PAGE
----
The continued attacks on studying Black History have ramped up, even as we begin a month dedicated to celebrating that very history. If you haven't heard - in late January, Governor Ron DeSantis and Florida’s Department of Education rejected the Advanced Placement course on African American studies. DeSantis called the move the “pursuit of truth,” accusing the AP course as being “the imposition of ideology or the advancement of a political agenda.” Florida Commissioner of Education Manny Diaz Jr. went further, calling it "woke indoctrination masquerading as education."
While I was working at Peace Bridges in Cambodia, my friend and colleague Mony once explained how terrifying it was to live through the civil war. One description particularly stuck in my heart: it was cheaper to buy bullets than rice.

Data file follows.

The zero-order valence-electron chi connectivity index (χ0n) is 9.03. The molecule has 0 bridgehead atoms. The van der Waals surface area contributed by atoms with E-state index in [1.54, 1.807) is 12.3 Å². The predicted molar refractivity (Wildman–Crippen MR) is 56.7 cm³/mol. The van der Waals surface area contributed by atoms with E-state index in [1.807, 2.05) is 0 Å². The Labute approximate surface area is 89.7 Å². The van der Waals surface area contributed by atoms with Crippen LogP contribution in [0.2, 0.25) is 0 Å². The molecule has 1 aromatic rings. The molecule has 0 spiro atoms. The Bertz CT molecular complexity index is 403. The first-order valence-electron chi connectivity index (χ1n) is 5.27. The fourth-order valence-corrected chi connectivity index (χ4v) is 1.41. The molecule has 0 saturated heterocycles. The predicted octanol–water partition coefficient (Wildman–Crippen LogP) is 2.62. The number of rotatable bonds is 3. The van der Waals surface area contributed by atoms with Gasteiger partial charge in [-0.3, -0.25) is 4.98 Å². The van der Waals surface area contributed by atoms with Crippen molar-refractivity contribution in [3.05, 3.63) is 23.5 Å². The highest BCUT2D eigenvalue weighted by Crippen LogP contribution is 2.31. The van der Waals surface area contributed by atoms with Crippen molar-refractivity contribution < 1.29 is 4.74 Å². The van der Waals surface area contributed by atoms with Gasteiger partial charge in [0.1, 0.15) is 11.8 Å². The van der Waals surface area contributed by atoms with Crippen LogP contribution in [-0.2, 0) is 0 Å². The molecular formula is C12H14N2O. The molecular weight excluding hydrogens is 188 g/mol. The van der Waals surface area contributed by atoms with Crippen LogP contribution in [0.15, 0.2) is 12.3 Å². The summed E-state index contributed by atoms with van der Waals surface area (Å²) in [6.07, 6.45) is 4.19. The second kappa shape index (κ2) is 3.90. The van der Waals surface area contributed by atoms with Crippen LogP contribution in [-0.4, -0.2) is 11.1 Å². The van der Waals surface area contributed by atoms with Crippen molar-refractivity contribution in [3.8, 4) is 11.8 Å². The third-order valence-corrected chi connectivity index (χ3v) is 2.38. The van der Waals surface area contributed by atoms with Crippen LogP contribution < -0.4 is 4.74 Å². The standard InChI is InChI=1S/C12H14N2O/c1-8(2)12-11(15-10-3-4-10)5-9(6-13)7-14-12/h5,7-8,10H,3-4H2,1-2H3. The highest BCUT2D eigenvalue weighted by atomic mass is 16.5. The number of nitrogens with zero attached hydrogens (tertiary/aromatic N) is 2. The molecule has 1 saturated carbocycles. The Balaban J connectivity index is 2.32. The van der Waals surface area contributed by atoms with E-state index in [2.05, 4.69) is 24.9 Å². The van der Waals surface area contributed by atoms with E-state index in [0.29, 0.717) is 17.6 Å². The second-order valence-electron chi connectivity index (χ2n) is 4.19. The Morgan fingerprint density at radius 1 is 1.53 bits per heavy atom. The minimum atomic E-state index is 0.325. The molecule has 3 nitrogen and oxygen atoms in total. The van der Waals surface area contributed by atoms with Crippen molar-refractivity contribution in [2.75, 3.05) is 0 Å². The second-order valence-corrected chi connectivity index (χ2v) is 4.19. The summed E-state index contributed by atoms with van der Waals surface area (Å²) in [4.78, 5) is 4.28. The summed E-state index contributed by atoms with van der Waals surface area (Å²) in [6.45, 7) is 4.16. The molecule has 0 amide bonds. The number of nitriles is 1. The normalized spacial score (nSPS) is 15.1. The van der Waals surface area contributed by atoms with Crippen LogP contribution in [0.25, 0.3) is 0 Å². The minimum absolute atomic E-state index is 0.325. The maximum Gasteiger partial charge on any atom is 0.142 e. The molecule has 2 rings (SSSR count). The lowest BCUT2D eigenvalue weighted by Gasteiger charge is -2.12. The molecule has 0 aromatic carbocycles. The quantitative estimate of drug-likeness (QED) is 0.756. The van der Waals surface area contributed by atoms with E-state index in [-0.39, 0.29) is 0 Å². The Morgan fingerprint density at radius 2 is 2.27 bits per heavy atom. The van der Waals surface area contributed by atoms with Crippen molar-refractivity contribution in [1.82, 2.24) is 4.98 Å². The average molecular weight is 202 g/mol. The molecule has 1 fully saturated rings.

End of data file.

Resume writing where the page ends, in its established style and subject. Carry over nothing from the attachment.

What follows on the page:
I spent a very busy weekend last week welcoming the Lunar New Year with my Buddhist community. It was a great joy. We chanted and meditated, packed emergency meal kits for a local shelter, drank tea, shared delicious meals, sang karaoke, gave and received new year dollars and oranges and red envelopes, bowed in gratitude, took group photos, cleaned up after ourselves (more than once!), and generally celebrated the joy of sharing life together. I felt at home and safe. And yet, in the back of my mind, I was aware of the grieving communities in Monterey Park and Half Moon Bay, California. Then, on Monday, two high school students were shot and killed at a charter school in Des Moines, Iowa in an apparent feud between rival gangs. Three days, three shootings, three settings: community dance center, workplace, and school. As Stephen Collinson observed on Tuesday, “Everyday life is a soft target. Anywhere can become the venue for the next preventable tragedy.”